“I don’t care what I have to do or how long it takes, I’m going to see to it that he pays!”
Susan sighed. “I just don’t know what to say to you any more, Jim. You’re so sure you’re right that you’ve closed your mind. Sam’s tried to talk with you about this, but you refuse his calls. Since you won’t even let him try to explain, I’m just not so sure that Sam is totally in the wrong, here.”
“Not in the wrong?” I threw my cup across the kitchen. “I can’t believe you’re not taking my side in this! And why is that, Susan? Just because he goes to that church of yours?”
The mixture of sadness and fear in her eyes softened the edges of my hardened heart for an instant. …Until I allowed a thought of Sam to intrude, crowding out all hint of warmth.
As Susan quietly cleaned up the coffee splatters and pottery shards, she tried a different approach.
“Okay, Jim. Let’s say you‘re right. Let’s say Sam is one hundred percent at fault. Does that mean you should seek revenge? Your anger is really scaring me. Remember what it says in Romans…”
“Yeah, yeah, I know. We’ve been over this before. ‘Vengeance is mine, I will repay’ …so says the Lord. Well, I’ll tell you what. You know how busy He must be taking care of everybody else, so I’ll just deal with this one myself. You know, lighten His workload.”
Susan shook her head as she returned the broom and mop to the closet. “Justin has a play date at the Thompson’s. We have to go.” She hesitated, “I’ll be praying for you, Jim.”
My reply was a snort of derision.
I watched from behind the edge of the curtain as Susan strapped Justin into his car seat then backed out of the driveway. My wife is a wonderful woman. But I get a little tired of everything having to relate to God and the Bible. It‘s not that I‘m against religion. I even go with her to church sometimes. I just don’t take it to extremes like she does. Her sentiments are even reflected on her car license, for goodness sake. As she turns the corner I glance at the plate…JSUSFRK. Yeah, that about sums her up, all right.
I puttered--and brooded--in my workshop for an hour or so until time to leave for my Saturday round of golf. My thoughts vacillated between a detailed review of the conflict--for the hundredth time, and plotting how I could even the score. The replay fueled my growing outrage while my planning brought a strange excitement.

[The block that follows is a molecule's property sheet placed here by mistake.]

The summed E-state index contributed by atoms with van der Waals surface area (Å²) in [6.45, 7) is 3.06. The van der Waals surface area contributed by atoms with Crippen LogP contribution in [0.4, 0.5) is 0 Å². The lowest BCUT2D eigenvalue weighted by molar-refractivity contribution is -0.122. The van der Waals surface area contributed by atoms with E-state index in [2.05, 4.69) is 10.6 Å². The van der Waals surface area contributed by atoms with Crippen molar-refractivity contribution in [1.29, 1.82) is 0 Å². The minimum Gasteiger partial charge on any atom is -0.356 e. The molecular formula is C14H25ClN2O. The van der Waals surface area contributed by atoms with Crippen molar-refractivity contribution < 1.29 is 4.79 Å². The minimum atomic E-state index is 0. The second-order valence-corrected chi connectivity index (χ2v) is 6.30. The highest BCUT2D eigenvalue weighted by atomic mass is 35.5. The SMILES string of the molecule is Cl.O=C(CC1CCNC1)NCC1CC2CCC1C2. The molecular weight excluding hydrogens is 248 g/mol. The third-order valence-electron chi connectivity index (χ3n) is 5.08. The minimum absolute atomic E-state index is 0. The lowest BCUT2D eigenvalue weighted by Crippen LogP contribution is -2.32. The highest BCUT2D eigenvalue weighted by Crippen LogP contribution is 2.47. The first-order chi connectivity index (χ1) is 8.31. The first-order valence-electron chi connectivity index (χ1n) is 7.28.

On my drive to the course the scenery shifted from cluttered workspace to tree-lined country lane. But inside, my focus remained unchanged.
In this frame of mind I was in no mood for an imbecilic driver to pull out from a side road right in front of me. When I saw who it was, the rage I had so carefully tended erupted with an intensity I could never have imagined. Here was my chance. Although the scenario did not match my revenge plans, I would not pass up this opportunity to teach him a lesson.
Checking far ahead on the two-lane road I could see no one, so pulled into the oncoming lane and drew even with Sam’s car. I had no intent to actually harm him. But he didn’t need to know that. The idea of frightening him--of making him think that I might injure him--frankly filled me with delight. I swerved my car toward the side of his…pulling away again just before contact.
I saw what I had so desired…the look of pure panic. Yet its direction was not toward me, but rather just ahead of me. I heard the long blare of a car horn followed by the horrendous cacophony of metal engaging metal. And then…silence.
+ + + + +
My awareness returns in fragments…brief, disjointed flashes of sight and sound.
“…So sorry, Jim. …Wasn’t at all what you thought.”
Could I have been wrong?
Paramedics. One’s Mark from the church. Talking with Sam.
“…Drifting in and out, but I think he’ll make it.”
Emergency workers aren’t supposed to cry.
Flashing lights. Officer’s reports.
“Confirm two fatalities at the scene...’’
“…Vehicle license John - Sam - Union - Sam - Frank - Robert - King.”
Though my voice remains silent, my soul cries out to God in a primal scream.
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